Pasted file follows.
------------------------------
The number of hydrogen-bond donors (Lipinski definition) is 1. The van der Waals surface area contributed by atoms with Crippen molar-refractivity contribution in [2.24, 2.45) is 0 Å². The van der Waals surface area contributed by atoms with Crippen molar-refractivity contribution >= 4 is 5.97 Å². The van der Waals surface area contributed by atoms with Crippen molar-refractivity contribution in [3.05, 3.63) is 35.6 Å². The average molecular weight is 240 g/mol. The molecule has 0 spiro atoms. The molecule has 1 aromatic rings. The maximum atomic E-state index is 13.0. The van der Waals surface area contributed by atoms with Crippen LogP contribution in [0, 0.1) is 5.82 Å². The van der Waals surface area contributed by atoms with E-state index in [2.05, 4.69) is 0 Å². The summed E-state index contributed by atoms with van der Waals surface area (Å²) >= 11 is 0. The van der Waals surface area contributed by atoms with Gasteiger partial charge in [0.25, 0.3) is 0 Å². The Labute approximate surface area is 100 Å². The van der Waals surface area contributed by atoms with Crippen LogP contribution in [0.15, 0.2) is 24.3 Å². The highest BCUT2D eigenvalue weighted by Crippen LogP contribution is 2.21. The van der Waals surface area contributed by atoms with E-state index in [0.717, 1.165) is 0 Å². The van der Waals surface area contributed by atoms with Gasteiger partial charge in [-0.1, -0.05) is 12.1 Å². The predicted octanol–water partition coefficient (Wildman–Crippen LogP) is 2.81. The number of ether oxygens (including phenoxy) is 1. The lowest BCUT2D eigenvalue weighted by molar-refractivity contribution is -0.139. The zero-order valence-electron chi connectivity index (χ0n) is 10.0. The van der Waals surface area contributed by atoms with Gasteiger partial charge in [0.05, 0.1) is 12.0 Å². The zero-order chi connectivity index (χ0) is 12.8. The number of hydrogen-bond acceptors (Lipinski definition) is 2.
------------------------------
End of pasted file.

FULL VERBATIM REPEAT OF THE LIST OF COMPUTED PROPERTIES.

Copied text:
The number of hydrogen-bond donors (Lipinski definition) is 1. The van der Waals surface area contributed by atoms with Crippen molar-refractivity contribution in [2.24, 2.45) is 0 Å². The van der Waals surface area contributed by atoms with Crippen molar-refractivity contribution >= 4 is 5.97 Å². The van der Waals surface area contributed by atoms with Crippen molar-refractivity contribution in [3.05, 3.63) is 35.6 Å². The average molecular weight is 240 g/mol. The molecule has 0 spiro atoms. The molecule has 1 aromatic rings. The maximum atomic E-state index is 13.0. The van der Waals surface area contributed by atoms with Crippen LogP contribution in [0, 0.1) is 5.82 Å². The van der Waals surface area contributed by atoms with E-state index in [2.05, 4.69) is 0 Å². The summed E-state index contributed by atoms with van der Waals surface area (Å²) >= 11 is 0. The van der Waals surface area contributed by atoms with Gasteiger partial charge in [0.25, 0.3) is 0 Å². The Labute approximate surface area is 100 Å². The van der Waals surface area contributed by atoms with Crippen LogP contribution in [0.15, 0.2) is 24.3 Å². The highest BCUT2D eigenvalue weighted by Crippen LogP contribution is 2.21. The van der Waals surface area contributed by atoms with E-state index in [0.717, 1.165) is 0 Å². The van der Waals surface area contributed by atoms with Gasteiger partial charge in [-0.1, -0.05) is 12.1 Å². The predicted octanol–water partition coefficient (Wildman–Crippen LogP) is 2.81. The number of ether oxygens (including phenoxy) is 1. The lowest BCUT2D eigenvalue weighted by molar-refractivity contribution is -0.139. The zero-order valence-electron chi connectivity index (χ0n) is 10.0. The van der Waals surface area contributed by atoms with Gasteiger partial charge in [0.05, 0.1) is 12.0 Å². The zero-order chi connectivity index (χ0) is 12.8. The number of hydrogen-bond acceptors (Lipinski definition) is 2.